O’Brien earns Rotary’s ‘top deputy’ award

Published 4:33 am Wednesday, May 1, 2019

Dispatcher Clay O’Brien was announced as the “Washington Parish Sheriff’s Deputy of the Year” by the Bogalusa Rotary Club during the club’s Tuesday meeting.

Washington Parish Sheriff Randy Seal said that O’Brien was deserving of the honor, which was chosen based on a vote of fellow sheriff’s deputies.

“Our dispatchers are overlooked a lot,” Seal said. “But that’s really where it all starts. I can truly say that in my seven years as sheriff, I have never had any issues with Clay. He’s a hard worker.”

Seal said that O’Brien and other dispatchers are the first wave of response to any public safety emergency. He noted that 911 calls take precedence, and sometimes a dispatcher may have to put another call on hold to respond to an especially crucial emergency.

“I know that sometimes we might get complaints about how we respond to calls, but we’re doing the best we can,” he said.

Seal pointed out that O’Brien had to take special classes to earn his certification for working in dispatch. He also said that O’Brien once worked 28 straight days without a full day off.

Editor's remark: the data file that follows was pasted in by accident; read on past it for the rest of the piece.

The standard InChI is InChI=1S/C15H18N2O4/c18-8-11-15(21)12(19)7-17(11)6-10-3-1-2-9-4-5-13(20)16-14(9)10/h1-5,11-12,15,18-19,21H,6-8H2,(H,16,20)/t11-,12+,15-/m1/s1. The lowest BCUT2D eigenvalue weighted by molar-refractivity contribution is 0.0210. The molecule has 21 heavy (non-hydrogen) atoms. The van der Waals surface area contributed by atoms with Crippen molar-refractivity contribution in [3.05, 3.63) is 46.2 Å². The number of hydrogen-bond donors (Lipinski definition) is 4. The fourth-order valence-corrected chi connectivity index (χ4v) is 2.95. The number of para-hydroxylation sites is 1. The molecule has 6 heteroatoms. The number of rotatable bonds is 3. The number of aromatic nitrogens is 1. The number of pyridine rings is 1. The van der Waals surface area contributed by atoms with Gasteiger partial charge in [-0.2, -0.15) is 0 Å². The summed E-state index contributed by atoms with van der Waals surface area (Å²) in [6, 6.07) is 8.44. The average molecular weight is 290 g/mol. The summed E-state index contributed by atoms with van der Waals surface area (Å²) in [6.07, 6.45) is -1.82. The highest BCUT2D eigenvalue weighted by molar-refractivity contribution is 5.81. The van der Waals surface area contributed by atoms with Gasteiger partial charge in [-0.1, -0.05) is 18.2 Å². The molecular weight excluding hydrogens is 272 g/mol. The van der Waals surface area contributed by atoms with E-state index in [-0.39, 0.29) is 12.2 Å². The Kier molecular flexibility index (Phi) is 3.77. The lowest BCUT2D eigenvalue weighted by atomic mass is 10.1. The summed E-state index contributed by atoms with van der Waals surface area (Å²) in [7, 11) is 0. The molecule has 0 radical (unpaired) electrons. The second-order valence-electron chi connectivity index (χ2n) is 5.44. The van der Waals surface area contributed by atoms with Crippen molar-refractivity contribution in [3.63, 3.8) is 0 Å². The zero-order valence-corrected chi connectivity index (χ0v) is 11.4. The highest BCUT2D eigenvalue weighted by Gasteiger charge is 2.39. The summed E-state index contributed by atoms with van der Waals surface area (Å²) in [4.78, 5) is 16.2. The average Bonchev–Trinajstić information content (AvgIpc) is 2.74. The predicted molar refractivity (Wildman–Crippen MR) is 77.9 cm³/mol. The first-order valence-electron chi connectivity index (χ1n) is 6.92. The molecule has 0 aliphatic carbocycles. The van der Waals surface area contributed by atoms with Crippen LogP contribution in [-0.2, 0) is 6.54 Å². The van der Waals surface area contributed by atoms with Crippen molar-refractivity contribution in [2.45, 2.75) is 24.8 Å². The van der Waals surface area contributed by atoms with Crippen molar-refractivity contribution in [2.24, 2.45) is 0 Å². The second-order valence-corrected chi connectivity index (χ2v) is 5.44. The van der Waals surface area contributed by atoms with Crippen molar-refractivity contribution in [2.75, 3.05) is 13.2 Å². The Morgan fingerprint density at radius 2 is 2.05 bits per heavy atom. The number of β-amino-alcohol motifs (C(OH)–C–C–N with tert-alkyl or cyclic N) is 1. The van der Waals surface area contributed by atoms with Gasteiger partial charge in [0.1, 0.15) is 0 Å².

“That just shows the commitment that he has,” Seal said. “It’s like they say about the chicken, the cow and the pig. The chicken gives the eggs, the cow gives the milk, but the pig — he commits everything he’s got.”

O’Brien thanked the Rotary Club, and club president Wendy Williams presented him with a plaque during a special ceremony.

“I just appreciate you for recognizing me today,” he said. “I’m thankful for the opportunity to do a job I love. We all work together to make it happen. I appreciate this award, and it’s an honor to serve this parish.”

O’Brien explained that technology, especially global positioning systems (GPS) in cell phones, have allowed dispatch to greatly improve its services. He said that he had recently received a desperate call from a parish citizen who “wanted to end it all,” but did not leave an address or any other information before hanging up.

O’Brien was able to use tracking on the citizen’s cell phone, and helped to pinpoint the citizen’s location so that deputies were able to respond to the call of distress.

He said that the system is so precise, that it can provide a location within a 100-yard radius of where the phone call was placed.